Children often face bullying because of their appearance and how they dress. Here a mom shares her experience when her child was made fun of for wearing a turban as a mark of his religion. Find out how she and her husband turned his tears into a smile
My sons Arshneet and Anshpreet are the only Sikh boys in their school - St Xavier's English Convent. No other Sikh boy or girl has taken admission in that institution to date and because of that, they have been the center of attraction. They can be identified easily by their turbans.
One day, my younger son Ansh came back from school crying. He was in the primary section then. I checked to see if he had fallen and got hurt. But he was alright and there were no signs of injury. I cuddled him and asked him why he was crying but it yielded no answer. As Ansh kept sobbing, I turned towards Arsh, his elder brother, and asked,
"Did you do anything to him in the pool car? "
"No, mumma, I didn't do anything to him. He was crying in the van also,” Arsh replied.
“Ansh, tell me why you are crying?" I asked, wiping his tears and kissing him on the cheek. Still, he didn't utter a word. Only his sobbing got louder and louder.
His father was also disturbed to see him cry. He settled him on his lap and asked him gently, "Beta, what happened? Why are you crying?"
Finally, Ansh spoke. He produced a small piece of paper which was folded neatly in his pocket and handed it to his father. He opened and read it and exclaimed, "Arey baba, you are crying for this? Kuch kharab nahi likha hai, accha hi likha hai tumhare barein mein (Nothing bad is written here. Only good things are written about you)."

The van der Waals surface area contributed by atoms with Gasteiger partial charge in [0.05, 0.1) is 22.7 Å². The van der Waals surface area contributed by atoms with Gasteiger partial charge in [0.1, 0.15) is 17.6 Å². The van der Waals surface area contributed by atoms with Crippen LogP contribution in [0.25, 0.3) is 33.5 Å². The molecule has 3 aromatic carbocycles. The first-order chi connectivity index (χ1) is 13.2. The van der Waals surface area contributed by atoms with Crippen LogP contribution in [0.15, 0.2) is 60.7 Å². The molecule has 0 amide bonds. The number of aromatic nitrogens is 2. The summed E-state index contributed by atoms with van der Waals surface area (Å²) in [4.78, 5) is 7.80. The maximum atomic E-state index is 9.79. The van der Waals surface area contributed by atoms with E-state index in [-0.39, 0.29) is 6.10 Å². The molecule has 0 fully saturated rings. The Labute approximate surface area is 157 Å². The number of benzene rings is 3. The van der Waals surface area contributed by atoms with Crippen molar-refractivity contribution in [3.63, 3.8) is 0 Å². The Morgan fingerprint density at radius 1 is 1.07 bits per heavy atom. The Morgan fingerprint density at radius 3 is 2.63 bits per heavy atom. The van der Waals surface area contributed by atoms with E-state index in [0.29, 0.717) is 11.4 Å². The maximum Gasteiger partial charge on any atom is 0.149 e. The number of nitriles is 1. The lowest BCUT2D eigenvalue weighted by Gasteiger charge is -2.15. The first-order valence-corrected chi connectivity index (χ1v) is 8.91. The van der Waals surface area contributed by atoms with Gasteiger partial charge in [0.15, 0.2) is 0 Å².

My husband handed over the paper to me, then hugged and kissed Ansh. I read the paper and saw a sketch of a boy wearing a turban with these words written below it:
"Surya ast, Punjabi mast." (Punjabis are always cool, lyrics from a Bollywood movie)
I asked Ansh, "Who gave you this paper?" His father's encouraging words had changed his mood and he replied, “One boy threw it at me after the classes got over.”
"What is his name?" I asked impatiently.
"I don't know mumma. Mere dost bhi mujhko, surya ast Punjabi bola (even my friends say the same thing),” he said.
"There is nothing bad about it, Ansh beta. It's a song. Punjabi toh mast hote hi hai. (Punjabis are always cool)"
But Ansh was not convinced. He complained, "Mumma, why do we have to wear a turban? My friends are curious to know what's inside it. They keep touching it.”
I told Ansh not to get worried by what others say.
“The turban is our tradition and a mark of respect in our religion. Your papa never cuts his hair and wears a turban. When you grow up, people will address you as Sardarji as a mark of respect wherever you go."
Listening to these words, Ansh cheered up.
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